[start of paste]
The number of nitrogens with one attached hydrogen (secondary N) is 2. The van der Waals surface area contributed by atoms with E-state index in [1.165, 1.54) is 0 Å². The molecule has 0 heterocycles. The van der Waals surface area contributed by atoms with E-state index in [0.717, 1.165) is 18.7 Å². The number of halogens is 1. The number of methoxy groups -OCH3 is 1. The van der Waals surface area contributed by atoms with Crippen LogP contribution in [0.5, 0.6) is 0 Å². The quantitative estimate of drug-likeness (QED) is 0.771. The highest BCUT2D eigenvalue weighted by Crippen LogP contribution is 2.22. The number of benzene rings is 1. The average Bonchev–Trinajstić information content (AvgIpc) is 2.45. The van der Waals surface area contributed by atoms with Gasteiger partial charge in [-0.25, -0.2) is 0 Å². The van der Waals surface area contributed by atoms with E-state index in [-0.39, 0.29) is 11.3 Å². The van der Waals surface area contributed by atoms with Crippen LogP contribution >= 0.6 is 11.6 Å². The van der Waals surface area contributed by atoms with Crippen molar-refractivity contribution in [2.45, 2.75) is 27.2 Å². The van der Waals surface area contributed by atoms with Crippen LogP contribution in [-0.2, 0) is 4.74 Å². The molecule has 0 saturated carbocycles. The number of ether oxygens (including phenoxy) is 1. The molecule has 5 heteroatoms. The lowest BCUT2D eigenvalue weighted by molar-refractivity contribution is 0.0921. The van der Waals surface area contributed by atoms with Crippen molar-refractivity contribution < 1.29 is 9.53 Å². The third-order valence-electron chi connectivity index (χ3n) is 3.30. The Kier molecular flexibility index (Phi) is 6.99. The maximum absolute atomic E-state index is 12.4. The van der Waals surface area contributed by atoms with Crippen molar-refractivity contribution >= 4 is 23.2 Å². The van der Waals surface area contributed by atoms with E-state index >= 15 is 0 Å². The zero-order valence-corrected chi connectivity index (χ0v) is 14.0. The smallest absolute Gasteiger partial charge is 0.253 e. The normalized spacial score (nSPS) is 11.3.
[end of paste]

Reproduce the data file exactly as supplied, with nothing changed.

The number of nitrogens with one attached hydrogen (secondary N) is 2. The van der Waals surface area contributed by atoms with E-state index in [1.165, 1.54) is 0 Å². The molecule has 0 heterocycles. The van der Waals surface area contributed by atoms with E-state index in [0.717, 1.165) is 18.7 Å². The number of halogens is 1. The number of methoxy groups -OCH3 is 1. The van der Waals surface area contributed by atoms with Crippen LogP contribution in [0.5, 0.6) is 0 Å². The quantitative estimate of drug-likeness (QED) is 0.771. The highest BCUT2D eigenvalue weighted by Crippen LogP contribution is 2.22. The number of benzene rings is 1. The average Bonchev–Trinajstić information content (AvgIpc) is 2.45. The van der Waals surface area contributed by atoms with Gasteiger partial charge in [-0.25, -0.2) is 0 Å². The van der Waals surface area contributed by atoms with E-state index in [-0.39, 0.29) is 11.3 Å². The van der Waals surface area contributed by atoms with Crippen LogP contribution >= 0.6 is 11.6 Å². The van der Waals surface area contributed by atoms with Crippen molar-refractivity contribution in [2.45, 2.75) is 27.2 Å². The van der Waals surface area contributed by atoms with Crippen LogP contribution in [-0.2, 0) is 4.74 Å². The molecule has 0 saturated carbocycles. The number of ether oxygens (including phenoxy) is 1. The molecule has 5 heteroatoms. The lowest BCUT2D eigenvalue weighted by molar-refractivity contribution is 0.0921. The van der Waals surface area contributed by atoms with Crippen molar-refractivity contribution < 1.29 is 9.53 Å². The third-order valence-electron chi connectivity index (χ3n) is 3.30. The Kier molecular flexibility index (Phi) is 6.99. The maximum absolute atomic E-state index is 12.4. The van der Waals surface area contributed by atoms with Crippen molar-refractivity contribution >= 4 is 23.2 Å². The van der Waals surface area contributed by atoms with E-state index >= 15 is 0 Å². The zero-order valence-corrected chi connectivity index (χ0v) is 14.0. The smallest absolute Gasteiger partial charge is 0.253 e. The normalized spacial score (nSPS) is 11.3.